Now, detail is surely important when writing, but too much detail will make a reader shut the cover on your freshly printed book. The way to go about your writing is to remember that every word is important. The choice an author makes bends and molds the flow and mood of a story. A great example of how important word choice comes through a look at twentieth century analytic philosophy. It sounds scary on the surface, but philosophers such as Russell and Wittgenstein spent large amounts of time discussing language, meaning and words. Even Russell's theory of descriptions identifies the enormous difference between "the" and "a." This article can't adequately explain, but the point to get across is that each word should be polished and chosen when writing, not used.

Precision doesn't mean a person better write each word only after hours of careful concentration, but it means to be self aware when writing. There should be nothing worthless in a story. If a writer gives a character a broken leg, it should have some purpose. Even if Bill just has to help Maria get up the stairs in the beginning. Give each detail a job. As well, cut details that are unemployed.

To help become a better writer, analyze each part of the story for purpose and content. Even if the writing in a sentence sounds cool or witty, if the writing does not add to the overall story, kill your darlings and cut.


7.Edit until you are writing through the paper.

Editors don't normally get angry about a few small errors, especially in first drafts. Even books get published with grammatical errors. It is about going through as a reader and finding the faults in your own writing. To do this, a writer should wait a week to edit a piece, just to separate herself from the work. Learning the differences in major mistakes (there/their/they're) is necessary to a writer. Any person should learn how a tool works before starting to hammer at wooden planks with a screwdriver.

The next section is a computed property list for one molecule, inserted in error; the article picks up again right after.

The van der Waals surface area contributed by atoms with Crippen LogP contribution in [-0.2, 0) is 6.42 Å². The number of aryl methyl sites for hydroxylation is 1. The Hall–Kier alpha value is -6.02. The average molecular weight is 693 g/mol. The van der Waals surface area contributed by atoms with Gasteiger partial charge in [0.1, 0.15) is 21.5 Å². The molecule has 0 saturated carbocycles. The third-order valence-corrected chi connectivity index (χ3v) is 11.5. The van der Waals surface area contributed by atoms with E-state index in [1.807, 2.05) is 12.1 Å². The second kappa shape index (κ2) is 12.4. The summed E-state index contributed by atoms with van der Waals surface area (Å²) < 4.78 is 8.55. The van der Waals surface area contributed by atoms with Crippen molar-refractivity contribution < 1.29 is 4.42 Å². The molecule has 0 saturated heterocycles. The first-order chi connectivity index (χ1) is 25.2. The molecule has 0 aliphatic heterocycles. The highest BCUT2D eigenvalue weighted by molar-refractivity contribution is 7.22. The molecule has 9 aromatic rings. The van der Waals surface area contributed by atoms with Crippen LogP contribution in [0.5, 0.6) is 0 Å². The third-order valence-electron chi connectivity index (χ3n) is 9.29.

Mistakes are acceptable (or exceptable). Just know, in almost all cases, a teacher, editor, or general reader can tell the difference between writing that has been edited and one that was written and handed in without even a skimming.

Use your friends or join a class. I understand social anxiety and fear of rejection, but if you love your writing and want it to be its best, you can get over fear. Find a few honest and intelligent writers or normal people with free time and ask for help. Go to online forums (cautiously) for advice on work. Reach out!

Becoming a better writer is about learning you are not the best writer, especially on the first go. Don't paint the walls and then leave the empty cans and splash sheets all over the floor. Clean it up!